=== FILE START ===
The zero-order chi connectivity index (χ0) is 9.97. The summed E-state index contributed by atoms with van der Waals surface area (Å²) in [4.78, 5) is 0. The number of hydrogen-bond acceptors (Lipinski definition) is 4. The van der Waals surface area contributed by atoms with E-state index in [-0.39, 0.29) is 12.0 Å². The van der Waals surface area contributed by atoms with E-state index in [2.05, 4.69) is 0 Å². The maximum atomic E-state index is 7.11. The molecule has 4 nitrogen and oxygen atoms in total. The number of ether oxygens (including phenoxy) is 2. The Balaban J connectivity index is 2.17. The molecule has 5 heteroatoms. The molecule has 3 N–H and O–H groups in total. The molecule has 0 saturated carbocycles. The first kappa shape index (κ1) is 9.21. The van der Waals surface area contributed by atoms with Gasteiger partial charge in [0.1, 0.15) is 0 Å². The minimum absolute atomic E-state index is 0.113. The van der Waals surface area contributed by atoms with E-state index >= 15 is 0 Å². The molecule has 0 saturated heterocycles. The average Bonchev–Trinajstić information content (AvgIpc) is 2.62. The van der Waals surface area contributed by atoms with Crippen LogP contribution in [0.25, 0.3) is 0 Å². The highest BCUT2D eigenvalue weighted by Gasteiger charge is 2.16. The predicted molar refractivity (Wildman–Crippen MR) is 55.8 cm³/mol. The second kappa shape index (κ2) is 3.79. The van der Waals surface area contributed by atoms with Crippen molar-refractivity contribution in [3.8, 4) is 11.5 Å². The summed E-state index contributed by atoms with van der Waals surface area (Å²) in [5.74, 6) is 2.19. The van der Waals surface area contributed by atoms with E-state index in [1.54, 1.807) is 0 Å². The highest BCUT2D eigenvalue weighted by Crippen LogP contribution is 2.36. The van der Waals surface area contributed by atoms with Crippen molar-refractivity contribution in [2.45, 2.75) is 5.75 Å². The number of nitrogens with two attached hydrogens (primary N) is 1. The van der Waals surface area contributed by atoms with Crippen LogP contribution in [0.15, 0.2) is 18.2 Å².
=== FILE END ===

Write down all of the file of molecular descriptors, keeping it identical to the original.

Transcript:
The zero-order chi connectivity index (χ0) is 9.97. The summed E-state index contributed by atoms with van der Waals surface area (Å²) in [4.78, 5) is 0. The number of hydrogen-bond acceptors (Lipinski definition) is 4. The van der Waals surface area contributed by atoms with E-state index in [-0.39, 0.29) is 12.0 Å². The van der Waals surface area contributed by atoms with E-state index in [2.05, 4.69) is 0 Å². The maximum atomic E-state index is 7.11. The molecule has 4 nitrogen and oxygen atoms in total. The number of ether oxygens (including phenoxy) is 2. The Balaban J connectivity index is 2.17. The molecule has 5 heteroatoms. The molecule has 3 N–H and O–H groups in total. The molecule has 0 saturated carbocycles. The first kappa shape index (κ1) is 9.21. The van der Waals surface area contributed by atoms with Gasteiger partial charge in [0.1, 0.15) is 0 Å². The minimum absolute atomic E-state index is 0.113. The van der Waals surface area contributed by atoms with E-state index >= 15 is 0 Å². The molecule has 0 saturated heterocycles. The average Bonchev–Trinajstić information content (AvgIpc) is 2.62. The van der Waals surface area contributed by atoms with Crippen LogP contribution in [0.25, 0.3) is 0 Å². The highest BCUT2D eigenvalue weighted by Gasteiger charge is 2.16. The predicted molar refractivity (Wildman–Crippen MR) is 55.8 cm³/mol. The second kappa shape index (κ2) is 3.79. The van der Waals surface area contributed by atoms with Crippen molar-refractivity contribution in [3.8, 4) is 11.5 Å². The summed E-state index contributed by atoms with van der Waals surface area (Å²) in [5.74, 6) is 2.19. The van der Waals surface area contributed by atoms with E-state index in [1.54, 1.807) is 0 Å². The highest BCUT2D eigenvalue weighted by Crippen LogP contribution is 2.36. The van der Waals surface area contributed by atoms with Crippen molar-refractivity contribution in [2.45, 2.75) is 5.75 Å². The number of nitrogens with two attached hydrogens (primary N) is 1. The van der Waals surface area contributed by atoms with Crippen LogP contribution in [0.15, 0.2) is 18.2 Å².